On the Horizon: Using Low-Level Electromagnetic Fields to Treat Atrial Fibrillation

Interview by Jodie Elrod
Interview by Jodie Elrod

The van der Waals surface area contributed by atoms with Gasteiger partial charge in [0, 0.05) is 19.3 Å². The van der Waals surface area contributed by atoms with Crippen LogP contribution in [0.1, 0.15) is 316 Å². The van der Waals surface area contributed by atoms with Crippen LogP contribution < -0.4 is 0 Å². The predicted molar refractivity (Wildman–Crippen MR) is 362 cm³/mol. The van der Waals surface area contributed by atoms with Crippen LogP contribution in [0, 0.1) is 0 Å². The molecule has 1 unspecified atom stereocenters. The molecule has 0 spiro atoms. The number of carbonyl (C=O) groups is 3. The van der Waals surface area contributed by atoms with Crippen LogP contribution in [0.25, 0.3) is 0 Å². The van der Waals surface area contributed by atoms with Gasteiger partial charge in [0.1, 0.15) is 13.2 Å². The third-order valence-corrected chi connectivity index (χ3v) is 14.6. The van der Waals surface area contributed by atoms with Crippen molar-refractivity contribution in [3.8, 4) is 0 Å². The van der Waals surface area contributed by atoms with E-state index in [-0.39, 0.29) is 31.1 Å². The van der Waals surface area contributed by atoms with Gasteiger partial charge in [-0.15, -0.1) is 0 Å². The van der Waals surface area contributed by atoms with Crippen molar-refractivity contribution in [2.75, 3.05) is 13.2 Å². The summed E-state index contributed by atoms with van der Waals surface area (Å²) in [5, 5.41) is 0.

In this article, EP Lab Digest speaks with Allen S. Braswell, Jr., JD, CEO of Pico-Tesla, about their Magneceutical™ Therapy, which involves the use of a very precise, extremely low-level electromagnetic field (EMF) applied by a specially designed device called the Resonator™. Recently, data from a study completed at the University of Oklahoma’s Heart Rhythm Institute suggested that extremely low-level EMFs could prevent and reverse involuntary remodeling of the heart by terminating and preventing atrial fibrillation (AF). Learn more about this promising therapy here. Tell us about the background of Pico-Tesla’s Magneceutical™ Therapy, and when the Resonator™ was created. The background of the Magneceutical Therapy emanates from Dr. Jerry Jacobson, who is our chief science officer. Some of his early work was done from the mid 80s to early 90s, when he developed a theory that would apply not high strength magnetic stimulation, but low-level magnetic stimulation to the body to improve symptoms of diseases and conditions that have afflicted people. It was really from Dr. Jacobson’s early work that this arose. Describe the components of the system. How does it work? Right now the primary configuration we are working on is a whole body emersion system. It has two separate coils and what is called a Helmholtz coil configuration. A Helmholtz coil is kind of an old, standard way of creating a homogeneous magnetic field. With two 7-ft. coils that are spaced 3.5 ft. apart, we’re able to place a person, either seated comfortably or lying on a table or bed-type configuration. The patient can be seated comfortably for a treatment session that would last typically between an hour to an hour and a half. These coils have copper wire in them, and when you push electricity through that, it creates the magnetic field. The coils are connected to an attenuator box that is then connected to a computer, that connects to our website, where our treatment protocols are accessed. A treatment protocol contains a specific amplitude and frequency that is associated with a particular disease state or molecular target that we are after. For instance, in our Parkinson’s study, we have a protocol that involves 5 different amplitudes and frequencies for a treatment session that lasts an hour and 20 minutes. That protocol would be different than the one we would use for our diabetes study or protocols for our future studies in Alzheimer’s, atrial fibrillation, or fibromyalgia. The reason for the difference is that each of these disease states is associated with different molecular targets, which then have different corresponding amplitudes and frequencies to which they may respond. How often does a patient have to utilize the Resonator in order to see benefits (for example, in Parkinson’s patients)? Our current Parkinson’s study, a pivotal study currently in phase 3, is built around an 8-week time period where the patients will come in 3 times per week for about an hour and 20 minutes per session. In a predecessor study to our current study, we saw statistically and clinically significant changes at the end of those 8 weeks. Those changes tended to last for 2 months after the last treatment. After 2 months, we started to see our 2 groups come closer together and revert back to baseline. A third study, however, involves a longer term, less intensive treatment regimen in which we still have 8 patients. We’re going into our second year, 21 months actually, where the patients come in once a week for 1 hour, and those patients are just starting to come back to their baseline scores from 2 years ago. Considering the chronic and degenerative nature of this disease, we’re hoping to show some data that suggests that we may have a decent retention of benefits with these treatment sessions. Tell us about early research using this technology to treat AF patients. What effect did the Resonator have in preventing or relieving AF symptoms? All of our AF applications have come from the University of Oklahoma, where their Heart Rhythm Institute has been the forerunner in the application of electrical or electromagnetic fields’ impact on AF. We’ve been working with a number of researchers there. The primary one is Dr. Ben Scherlag, as well as his clinical counterpart, Dr. Sonny Po. In 2004, they conducted a study where they took our low-level magnetic theory and used an invasive approach in which they utilized a small Helmholtz coil at the end of a catheter. In a dog model, they snaked it up the arteries to the heart and laid it against the ganglionated plexi, and they were able to reduce what would have induced atrial fibrillation. They have done a number of studies in low-level electrical stimulation, associated with the vagus nerves, and they were seeing that they were getting a good response in reducing AF inducibility in the dog model. So after some discussions a year and a half ago with Dr. Scherlag about some of the work with vagus nerve stimulation, he attempted to replicate in the dogs a low-level electromagnetic stimulation in a non-invasive way using our Helmholtz coil configuration (in addition to the traditional catheter approach), and he achieved the same results. What Dr. Scherlag had was a prototype version of our 7-ft. coils, a smaller configuration that uses two 19-in. coils. Essentially in this experiment, he used high-level electrical stimulation to induce atrial fibrillation in anesthetized dogs, and then used our low-level EMFs to bring them back to baseline from an AF inducibility standpoint, even while the high-level electrical stimulation was being applied. We were very excited about this outcome, and this study was the subject matter of the poster presented at Heart Rhythm 2010 in Denver. When will more research be conducted? Are there plans for research on human subjects with atrial fibrillation? Specifically we are engaged with two different cardiology groups, one in the Tampa Area and one in Denver, and we are working through the development of a human protocol right now. We are looking to put together an AF burden study, and doing an exploratory study to see if a non-invasive approach to treating AF demonstrates potential, using the information we currently have. We are very excited about this, and I would expect within a couple of months that we should be in a position to where we have gotten the appropriate approvals and are investigating our device with human subjects. Are there any complications associated with this technology? For example, is there any risk of negative effects from exposure to electromagnetic energy? No, we have not had any adverse events or significant events associated with any of our studies. We are doing studies in Parkinson’s disease and diabetes right now, so there’s not been any adverse events or significant events associated with treatment. Most magnetic stimulation devices are in the MRI strength fields, which is a trillion times stronger than the fields we use. Therapies such as rapid transcranial magnetic stimulation (rTMS) use those higher strength fields, and I think the only adverse events I have read about were headaches and a potential for people who were susceptible to seizures to have those seizures be brought on. However, we have not had any adverse events associated with our strength fields, which again are at a much lower level than MRI devices. What feedback have you received thus far? The feedback has been very exciting, especially as it relates to AF, where the current options for this patient population are just not very good. Coumadin and other drugs are about 50% effective for this population, and cardioablation surgical techniques have a 4-5% adverse event complication rate. Our technology is noninvasive, with non-significant risk, and adjunctive to standard of care; we design our studies to keep patients safe and remain on their standard of care. When you look at that from a treatment or a technology standpoint, it’s very attractive to at least go explore it to see if it works. The downside is minimal and the upside is huge, especially for a disease as big as AF or the other diseases that we are investigating. For more information, please visit: www.pico-tesla.com Note: The Resonator™ device is an Investigational Device limited by federal (or United States) law to investigational use. The Resonator™ device is not for sale, nor is the Magneceutical™ Therapy generally available outside of Investigational Review Board (IRB)- approved clinical studies.